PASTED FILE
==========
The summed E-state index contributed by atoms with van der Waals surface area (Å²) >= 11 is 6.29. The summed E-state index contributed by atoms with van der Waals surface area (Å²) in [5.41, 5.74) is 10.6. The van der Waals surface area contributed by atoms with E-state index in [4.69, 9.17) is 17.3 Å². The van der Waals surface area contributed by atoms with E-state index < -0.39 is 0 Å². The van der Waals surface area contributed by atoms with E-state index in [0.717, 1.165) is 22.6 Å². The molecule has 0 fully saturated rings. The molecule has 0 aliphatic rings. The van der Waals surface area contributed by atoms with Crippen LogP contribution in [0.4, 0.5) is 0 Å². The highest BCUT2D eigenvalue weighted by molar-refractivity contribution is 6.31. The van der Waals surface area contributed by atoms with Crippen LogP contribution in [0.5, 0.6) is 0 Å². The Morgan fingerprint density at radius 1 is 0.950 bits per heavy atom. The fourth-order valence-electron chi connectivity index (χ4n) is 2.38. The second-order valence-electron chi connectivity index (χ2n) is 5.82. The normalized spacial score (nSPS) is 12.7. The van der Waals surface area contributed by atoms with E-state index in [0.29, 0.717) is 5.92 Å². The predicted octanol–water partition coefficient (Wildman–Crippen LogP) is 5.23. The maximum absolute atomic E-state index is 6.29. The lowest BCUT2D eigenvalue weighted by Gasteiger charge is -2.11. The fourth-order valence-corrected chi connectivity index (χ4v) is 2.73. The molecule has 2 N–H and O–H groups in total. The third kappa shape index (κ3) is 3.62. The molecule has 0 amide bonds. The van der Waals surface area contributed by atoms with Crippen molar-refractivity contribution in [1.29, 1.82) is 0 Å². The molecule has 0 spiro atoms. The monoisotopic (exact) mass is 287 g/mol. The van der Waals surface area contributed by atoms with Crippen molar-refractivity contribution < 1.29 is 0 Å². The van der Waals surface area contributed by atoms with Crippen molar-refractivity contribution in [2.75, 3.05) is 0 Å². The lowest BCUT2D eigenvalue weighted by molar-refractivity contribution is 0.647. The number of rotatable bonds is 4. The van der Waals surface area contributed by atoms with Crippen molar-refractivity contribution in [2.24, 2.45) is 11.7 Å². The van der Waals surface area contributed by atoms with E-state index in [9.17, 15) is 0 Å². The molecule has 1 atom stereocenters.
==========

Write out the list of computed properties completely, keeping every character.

The summed E-state index contributed by atoms with van der Waals surface area (Å²) >= 11 is 6.29. The summed E-state index contributed by atoms with van der Waals surface area (Å²) in [5.41, 5.74) is 10.6. The van der Waals surface area contributed by atoms with E-state index in [4.69, 9.17) is 17.3 Å². The van der Waals surface area contributed by atoms with E-state index < -0.39 is 0 Å². The van der Waals surface area contributed by atoms with E-state index in [0.717, 1.165) is 22.6 Å². The molecule has 0 fully saturated rings. The molecule has 0 aliphatic rings. The van der Waals surface area contributed by atoms with Crippen LogP contribution in [0.4, 0.5) is 0 Å². The highest BCUT2D eigenvalue weighted by molar-refractivity contribution is 6.31. The van der Waals surface area contributed by atoms with Crippen LogP contribution in [0.5, 0.6) is 0 Å². The Morgan fingerprint density at radius 1 is 0.950 bits per heavy atom. The fourth-order valence-electron chi connectivity index (χ4n) is 2.38. The second-order valence-electron chi connectivity index (χ2n) is 5.82. The normalized spacial score (nSPS) is 12.7. The van der Waals surface area contributed by atoms with E-state index in [0.29, 0.717) is 5.92 Å². The predicted octanol–water partition coefficient (Wildman–Crippen LogP) is 5.23. The maximum absolute atomic E-state index is 6.29. The lowest BCUT2D eigenvalue weighted by Gasteiger charge is -2.11. The fourth-order valence-corrected chi connectivity index (χ4v) is 2.73. The molecule has 2 N–H and O–H groups in total. The third kappa shape index (κ3) is 3.62. The molecule has 0 amide bonds. The van der Waals surface area contributed by atoms with Crippen molar-refractivity contribution in [1.29, 1.82) is 0 Å². The molecule has 0 spiro atoms. The monoisotopic (exact) mass is 287 g/mol. The van der Waals surface area contributed by atoms with Crippen molar-refractivity contribution < 1.29 is 0 Å². The van der Waals surface area contributed by atoms with Crippen molar-refractivity contribution in [2.75, 3.05) is 0 Å². The lowest BCUT2D eigenvalue weighted by molar-refractivity contribution is 0.647. The number of rotatable bonds is 4. The van der Waals surface area contributed by atoms with Crippen molar-refractivity contribution in [2.24, 2.45) is 11.7 Å². The van der Waals surface area contributed by atoms with E-state index in [9.17, 15) is 0 Å². The molecule has 1 atom stereocenters.